(Image Credits: Rolls-Royce)
The eighth iteration of the Rolls-Royce Phantom was rolled out today with a red-carpet launch party and a suitably pompous press release proclaiming the car to have the "most silent" interior of anything on the road. It pretty much looks like the Rolls-Royce flagship you already know, but with a few new technological tricks up its sleeve.
The car is basically a penthouse apartment hitched to four wheels and a 6.75-litre twin-turbo V12 rated to 563 horsepower and 301kg-ft of torque, on tap from a burbling 1,700 RPM, running to the rear wheels through a ZF eight-speed transmission.
That shifter is also tied into the car's GPS to optimise shift points based on where you're going. The idea is to optimise engine speed for corners and hills. Why should the driver have to worry about such trivialities?
As for the Phantom VIII's radical claims of quietness, the car's basically been loaded with almost 136kg of sound insulation to keep its occupants from the offensive noises of the outside world.
Rolls-Royce has a lot to say about this stuff:
Incalculable effort was expended to create 'the most silent motor car in the world' including 6mm two-layer glazing all around the car, more than 130kg of sound insulation, the largest ever cast aluminium joints in a body-in-white for better sound insulation, and use of high absorption materials.
Acoustic insulation from road noise has been helped by the employment of double skin alloy on areas within the floor and bulkhead of the spaceframe. This is a feature unique to New Phantom. Further noise insulation by inserting dense foam and felt layers are between these skins to provide sound insulation not witnessed before in the car industry.
In addition, high absorption layers within the headliner, in the doors and in the boot cavity have further aided insulation and reduced reverberation. Rolls-Royce also worked closely with its tyre supplier to invent 'Silent-Seal' tires -- which feature a specific foam layer placed inside the tyre to wipe out tyre cavity noise and reduce overall tyre noise by 9db, meaning that conversation within the car is completely effortless.
All in all it is a perfect 360° cocooning effect in a motor car that is approximately 10 per cent quieter than its predecessor at 100km/h. Indeed, when Rolls-Royce's acoustic test engineer first reviewed results road and vibration tests, the sound levels were so low they had to check their instruments were calibrated correctly.
Beyond that the car is bristling with driver-aid equipment like night vision, active cruise control, a four-camera 360-degree parking assistant, long-range sensors designed to detect traffic before you might, and what I can only assume are the nicest seats in a car yet.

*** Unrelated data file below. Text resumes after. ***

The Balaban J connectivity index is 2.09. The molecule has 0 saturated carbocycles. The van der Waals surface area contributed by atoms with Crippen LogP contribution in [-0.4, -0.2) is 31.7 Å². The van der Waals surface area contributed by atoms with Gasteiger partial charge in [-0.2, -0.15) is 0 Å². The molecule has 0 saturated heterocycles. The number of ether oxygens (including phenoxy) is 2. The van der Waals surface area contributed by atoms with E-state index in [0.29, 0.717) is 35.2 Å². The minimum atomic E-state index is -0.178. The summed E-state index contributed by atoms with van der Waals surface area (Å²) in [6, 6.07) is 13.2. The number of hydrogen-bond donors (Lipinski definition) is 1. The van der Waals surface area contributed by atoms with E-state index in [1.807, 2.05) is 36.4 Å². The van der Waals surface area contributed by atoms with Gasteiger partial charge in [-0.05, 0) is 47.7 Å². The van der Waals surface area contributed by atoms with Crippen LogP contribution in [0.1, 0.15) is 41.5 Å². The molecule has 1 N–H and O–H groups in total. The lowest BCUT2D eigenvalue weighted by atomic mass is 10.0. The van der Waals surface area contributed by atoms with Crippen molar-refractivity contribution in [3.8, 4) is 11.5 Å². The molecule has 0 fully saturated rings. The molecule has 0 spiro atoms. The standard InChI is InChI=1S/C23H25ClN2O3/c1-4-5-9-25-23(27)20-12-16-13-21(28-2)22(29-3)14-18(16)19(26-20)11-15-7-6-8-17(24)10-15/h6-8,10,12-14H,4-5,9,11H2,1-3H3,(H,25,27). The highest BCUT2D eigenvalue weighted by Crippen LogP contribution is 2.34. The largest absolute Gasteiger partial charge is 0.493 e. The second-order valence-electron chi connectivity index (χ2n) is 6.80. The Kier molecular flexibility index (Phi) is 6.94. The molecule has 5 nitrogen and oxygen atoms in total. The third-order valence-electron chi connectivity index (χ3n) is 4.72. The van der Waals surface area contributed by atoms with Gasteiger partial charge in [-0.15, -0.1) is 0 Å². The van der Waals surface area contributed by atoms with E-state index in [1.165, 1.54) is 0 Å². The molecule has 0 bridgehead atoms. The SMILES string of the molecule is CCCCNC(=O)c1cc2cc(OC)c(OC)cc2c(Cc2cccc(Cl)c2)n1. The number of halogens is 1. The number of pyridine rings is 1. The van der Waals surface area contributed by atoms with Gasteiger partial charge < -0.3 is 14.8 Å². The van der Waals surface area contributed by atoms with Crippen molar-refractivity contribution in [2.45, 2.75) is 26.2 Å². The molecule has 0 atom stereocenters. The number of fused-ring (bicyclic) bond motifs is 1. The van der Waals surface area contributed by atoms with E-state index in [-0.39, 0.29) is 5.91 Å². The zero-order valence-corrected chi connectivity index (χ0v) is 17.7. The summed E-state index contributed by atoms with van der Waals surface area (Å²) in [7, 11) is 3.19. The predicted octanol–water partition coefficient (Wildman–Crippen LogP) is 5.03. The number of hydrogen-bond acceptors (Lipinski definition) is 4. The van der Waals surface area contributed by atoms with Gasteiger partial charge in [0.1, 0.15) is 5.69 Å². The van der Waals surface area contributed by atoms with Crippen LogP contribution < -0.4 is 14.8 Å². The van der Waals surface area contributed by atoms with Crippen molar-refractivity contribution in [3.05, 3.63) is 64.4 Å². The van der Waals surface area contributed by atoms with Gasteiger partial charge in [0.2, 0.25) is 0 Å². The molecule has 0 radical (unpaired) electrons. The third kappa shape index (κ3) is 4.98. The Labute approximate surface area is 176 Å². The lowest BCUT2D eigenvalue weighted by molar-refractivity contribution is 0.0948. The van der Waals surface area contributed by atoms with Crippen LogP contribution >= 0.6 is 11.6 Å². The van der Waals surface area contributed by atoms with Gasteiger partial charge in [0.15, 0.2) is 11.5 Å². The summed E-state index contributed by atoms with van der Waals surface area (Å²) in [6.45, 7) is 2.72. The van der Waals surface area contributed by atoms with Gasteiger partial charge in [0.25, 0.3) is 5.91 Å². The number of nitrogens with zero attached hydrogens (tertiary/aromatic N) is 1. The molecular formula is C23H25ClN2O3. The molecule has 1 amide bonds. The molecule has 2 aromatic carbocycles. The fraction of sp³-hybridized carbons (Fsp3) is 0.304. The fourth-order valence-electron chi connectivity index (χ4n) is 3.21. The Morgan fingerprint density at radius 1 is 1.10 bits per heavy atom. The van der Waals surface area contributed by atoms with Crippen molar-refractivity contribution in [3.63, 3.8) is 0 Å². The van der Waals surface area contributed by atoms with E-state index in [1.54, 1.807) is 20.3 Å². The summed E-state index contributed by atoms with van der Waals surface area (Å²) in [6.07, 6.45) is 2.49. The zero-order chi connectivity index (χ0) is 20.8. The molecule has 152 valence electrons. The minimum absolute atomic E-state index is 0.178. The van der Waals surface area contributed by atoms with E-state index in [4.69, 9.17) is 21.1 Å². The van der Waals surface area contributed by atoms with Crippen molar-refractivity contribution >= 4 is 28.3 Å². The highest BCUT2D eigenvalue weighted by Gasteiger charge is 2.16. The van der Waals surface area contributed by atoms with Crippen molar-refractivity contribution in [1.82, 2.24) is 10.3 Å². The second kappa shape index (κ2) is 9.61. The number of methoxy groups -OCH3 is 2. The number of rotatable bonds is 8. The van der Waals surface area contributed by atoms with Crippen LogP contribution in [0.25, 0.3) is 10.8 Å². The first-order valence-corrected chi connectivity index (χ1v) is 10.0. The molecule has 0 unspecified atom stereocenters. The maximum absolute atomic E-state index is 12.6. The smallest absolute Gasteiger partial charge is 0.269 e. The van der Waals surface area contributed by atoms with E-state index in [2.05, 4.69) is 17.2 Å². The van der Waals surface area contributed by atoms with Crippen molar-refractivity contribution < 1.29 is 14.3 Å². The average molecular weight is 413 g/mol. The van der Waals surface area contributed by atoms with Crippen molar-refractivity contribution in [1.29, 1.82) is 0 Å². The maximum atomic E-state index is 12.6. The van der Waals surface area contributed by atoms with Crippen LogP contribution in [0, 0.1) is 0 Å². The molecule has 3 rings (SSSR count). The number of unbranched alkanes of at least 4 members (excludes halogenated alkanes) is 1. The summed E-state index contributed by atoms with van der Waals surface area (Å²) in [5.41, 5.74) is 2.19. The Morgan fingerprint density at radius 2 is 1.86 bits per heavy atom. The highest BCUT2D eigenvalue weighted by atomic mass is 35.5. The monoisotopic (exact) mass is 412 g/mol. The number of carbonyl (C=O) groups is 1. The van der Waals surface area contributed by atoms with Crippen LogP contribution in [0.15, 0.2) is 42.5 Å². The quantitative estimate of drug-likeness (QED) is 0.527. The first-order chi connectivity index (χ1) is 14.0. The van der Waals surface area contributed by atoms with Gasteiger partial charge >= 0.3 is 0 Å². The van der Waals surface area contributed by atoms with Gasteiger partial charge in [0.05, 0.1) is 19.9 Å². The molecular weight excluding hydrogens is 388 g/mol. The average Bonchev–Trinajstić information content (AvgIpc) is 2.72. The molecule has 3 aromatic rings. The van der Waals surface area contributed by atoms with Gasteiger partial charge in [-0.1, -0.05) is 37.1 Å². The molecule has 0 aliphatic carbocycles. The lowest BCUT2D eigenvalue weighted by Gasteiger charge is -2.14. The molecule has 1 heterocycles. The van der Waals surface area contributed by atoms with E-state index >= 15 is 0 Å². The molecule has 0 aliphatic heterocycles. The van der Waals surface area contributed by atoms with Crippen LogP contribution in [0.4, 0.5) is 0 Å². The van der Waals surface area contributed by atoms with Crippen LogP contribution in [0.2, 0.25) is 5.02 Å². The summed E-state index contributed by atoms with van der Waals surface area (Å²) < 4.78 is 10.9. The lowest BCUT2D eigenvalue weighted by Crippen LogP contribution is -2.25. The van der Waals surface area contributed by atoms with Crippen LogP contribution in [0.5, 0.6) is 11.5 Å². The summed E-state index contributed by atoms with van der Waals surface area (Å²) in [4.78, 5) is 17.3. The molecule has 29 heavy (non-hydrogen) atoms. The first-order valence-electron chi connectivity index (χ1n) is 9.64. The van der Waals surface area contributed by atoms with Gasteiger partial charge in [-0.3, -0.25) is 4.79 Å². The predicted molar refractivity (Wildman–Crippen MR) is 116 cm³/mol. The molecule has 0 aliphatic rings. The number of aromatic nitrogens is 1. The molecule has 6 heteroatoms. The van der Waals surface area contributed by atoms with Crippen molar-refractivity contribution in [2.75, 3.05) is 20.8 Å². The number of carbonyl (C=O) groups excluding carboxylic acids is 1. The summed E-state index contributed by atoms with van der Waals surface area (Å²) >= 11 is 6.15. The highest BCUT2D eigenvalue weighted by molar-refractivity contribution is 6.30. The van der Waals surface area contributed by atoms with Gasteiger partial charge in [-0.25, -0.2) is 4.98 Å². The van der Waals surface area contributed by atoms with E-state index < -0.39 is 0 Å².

But who cares about pre-collision warnings, doesn't your mum's Nissan Rogue have something like that?
Don't worry, the Roller's spec sheet gets significantly more insufferable, or awesome, depending on which side of the Wall Street protest police barricade you're reading this from.
Rolls-Royce has coined the term "The Embrace" to describe the "event" of entering the car. "As the patron settles in to the car, an assistant or valet steps forward and lightly touches the sensor on the door handle so it whispers closed of its own accord, enveloping the occupant in 'The Embrace', reads the most-heavily thesaurus'd press release I've ever seen.
Once you've successfully completed this miraculous door opening-and-closing ceremony, you're treated to heated seats and heated front door armrests, a heated front center console lid, a heated lower C-Pillar, heated rear side armrests with all individual seats, and a heated rear center armrest.
Penguins and polar bears can stay the hell out of this car. For everyone else, it sounds like you can pretty much enjoy summer comfort parked on the South Pole should you so desire.
While you're warming every inch of your body and buttocks, you can check out what Rolls-Royce refers to as "The Gallery". And actually, the pretentious verbiage is actually spot-on. The Phantom VIII's gallery is quite literally an art installation in the dashboard, which buyers can commission individually.
Not sure what to put on there? Rolls-Royce has some suggestions:
"Works as various as an oil painting inspired by the South Downs of England in Autumn by renowned Chinese fine artist Liang Yuanwei, a gold-plated 3D-printed map of an owners DNA created by the enfant terrible of German product design Thorsten Franck, a hand-made stem of the finest porcelain roses handmade by world renowned porcelain manufacturer Nymphenberg or an abstract design in silk by young British artist Helen Amy Murray are some of the creations inspired by this most unusual of Gallery spaces."
You hear that, rich folk? No more paper-clipping your granddaughter's school pictures to the dash vents. Now you can ride around with a masterpiece staring your passengers in the face.
It does not look like Rolls-Royce has announced an official price of the Phantom VIII. And I guess if you have to ask, you're probably one of the people pelting these things with raw eggs and fake blood from the wrong side of a velvet rope.